“You're never going to stop the oil companies,” he said. “So you've got to try to get the best deal you can out of them.”
“What kind of future do you see for your people?” Mr. Ayui asked.
“It's not very bright,” Mr. Kreutzer said in a low voice, “but we've gotten used to it. We recognize that the oil will never stop. If we have to relocate in the future, then that's just what we'll do.”
The battle for Block 64
“I have said repeatedly that we will not work where we do not have majority community support,” John Manzoni, Talisman's CEO, insisted at the company's annual meeting on May 1. He was responding to the four Achuar, who showed up wearing headbands of toucan feathers (killed, not found) and bead vests draped over their shoulders like ammunition belts.
One by one, they stood during the question period to demand that the company leave their land. Their complaints were translated by Gregor MacLennan of Amazon Watch, the San Francisco-based organization that sponsored their journey.
“We respect your right to deny oil production on your territory,” Mr. Manzoni replied. “But we ask you to respect others' rights who have pro-actively asked for us to work with them in their territory.”
This is where things get tricky enough to warrant a brief history: In 1995, the Peruvian government took out a map and delineated Block 64, a 760,000-hectare patch of rain forest along the northern border with Ecuador, between two rivers in the Achuar heartland.
Oil rights were first leased to Arco, a U.S. oil company, without a word to the Achuar; Arco did nothing with its lease, and in 2000, Block 64 passed into the hands of another American company named Occidental, commonly known as Oxy.
As every Peruvian in the Amazon knew, Oxy had been pumping oil since 1972 on a lease beside another river; in three decades, Oxy had dumped one million barrels of contaminated tailings into the waters, poisoning the food supply of Achuar fishermen with heavy metals. Thankfully, before Oxy could do it all over again next door, it sold Block 64 to Talisman in 2007.
“I don't think the industry showered itself in glory in the past,” Mr. Manzoni allowed in a press conference after the meeting. “But Talisman has cleaned up a lot of that.”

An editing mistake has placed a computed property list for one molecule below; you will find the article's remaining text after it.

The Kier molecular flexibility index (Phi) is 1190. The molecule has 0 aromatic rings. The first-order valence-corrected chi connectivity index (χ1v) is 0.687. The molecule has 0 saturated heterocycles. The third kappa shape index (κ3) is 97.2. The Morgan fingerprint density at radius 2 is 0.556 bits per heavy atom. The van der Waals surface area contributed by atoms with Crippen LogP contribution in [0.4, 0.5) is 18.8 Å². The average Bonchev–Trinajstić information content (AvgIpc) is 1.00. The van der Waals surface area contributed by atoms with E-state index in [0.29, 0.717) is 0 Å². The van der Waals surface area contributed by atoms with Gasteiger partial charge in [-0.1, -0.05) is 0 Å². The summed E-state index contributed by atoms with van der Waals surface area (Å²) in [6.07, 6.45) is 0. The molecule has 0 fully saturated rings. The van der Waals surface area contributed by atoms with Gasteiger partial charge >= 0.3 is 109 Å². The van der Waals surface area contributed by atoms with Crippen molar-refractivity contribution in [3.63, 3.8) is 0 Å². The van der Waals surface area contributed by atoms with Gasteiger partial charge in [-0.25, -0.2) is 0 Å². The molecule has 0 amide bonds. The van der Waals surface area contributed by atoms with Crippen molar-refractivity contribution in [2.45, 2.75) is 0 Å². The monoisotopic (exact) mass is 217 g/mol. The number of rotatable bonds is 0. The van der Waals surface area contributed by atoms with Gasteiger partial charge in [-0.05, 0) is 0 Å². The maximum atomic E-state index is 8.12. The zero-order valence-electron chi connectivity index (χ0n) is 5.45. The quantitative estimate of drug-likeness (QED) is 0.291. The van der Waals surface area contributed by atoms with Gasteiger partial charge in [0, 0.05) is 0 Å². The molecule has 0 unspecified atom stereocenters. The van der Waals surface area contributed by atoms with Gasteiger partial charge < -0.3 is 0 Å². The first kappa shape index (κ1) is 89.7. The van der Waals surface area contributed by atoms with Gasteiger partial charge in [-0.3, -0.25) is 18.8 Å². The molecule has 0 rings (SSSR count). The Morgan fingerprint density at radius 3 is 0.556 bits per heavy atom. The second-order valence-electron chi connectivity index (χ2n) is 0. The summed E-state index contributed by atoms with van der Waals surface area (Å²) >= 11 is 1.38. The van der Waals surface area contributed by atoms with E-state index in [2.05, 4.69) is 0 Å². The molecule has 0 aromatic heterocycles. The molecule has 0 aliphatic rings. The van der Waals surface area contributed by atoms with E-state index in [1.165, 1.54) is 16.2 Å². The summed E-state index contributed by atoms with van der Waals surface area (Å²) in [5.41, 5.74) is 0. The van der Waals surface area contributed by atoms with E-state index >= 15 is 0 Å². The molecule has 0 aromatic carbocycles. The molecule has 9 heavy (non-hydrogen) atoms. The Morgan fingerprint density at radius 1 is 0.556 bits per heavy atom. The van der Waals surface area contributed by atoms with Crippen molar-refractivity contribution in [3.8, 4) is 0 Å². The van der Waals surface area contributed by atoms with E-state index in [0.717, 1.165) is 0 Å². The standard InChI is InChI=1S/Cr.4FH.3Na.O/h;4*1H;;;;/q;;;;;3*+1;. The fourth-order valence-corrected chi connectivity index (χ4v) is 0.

Talisman is probably the best oil company an Amazon Indian could ask for, in both environmental and social terms. It has built medical clinics, donated boats, paid university tuitions and installed satellite phones in 66 indigenous communities with which it has signed “good neighbour” agreements, at a price of $3.7-million from 2008 to 2011.
This year, it allocated $3-million more to a fund for the villages to spend as they see fit. In exchange, the 66 communities signed off in support of Talisman's bid to pump $4-billion worth of oil from their land.
Unfortunately for Talisman, most of those communities are outside Block 64; most aren't even Achuar. Its Peru corporate-affairs manager, Gonzalo Delgado, acknowledged as much when pressed. But every one of the 44 communities that sent Mr. Ayui to Canada lives in the concession.
Nevertheless, in the five years since Talisman bought the rights to Block 64 and set about earning “free, prior and informed consent” of “every community directly impacted,” the company has wrapped up its exploration; it knows exactly where the oil is, and how much, and it is poised to move into production. According to plan, oil will be flowing by 2015. The wells that will bring it up from six kilometres beneath the Morona will include reinjection facilities that dump contaminated tailings underground rather than into the river, quadrupling each well's price tag.
This “is the latest technology,” Mr. Delgado said. The company is betting that it's good enough.
‘Where are all the birds?'
From Fort McMurray, Mr. Deranger took the Achuar to visit the Fort McKay First Nation, half an hour north. The drive took them past the oldest oil-sand facility, operated by Suncor Energy Inc. since 1967. They pulled over by the highway for a look.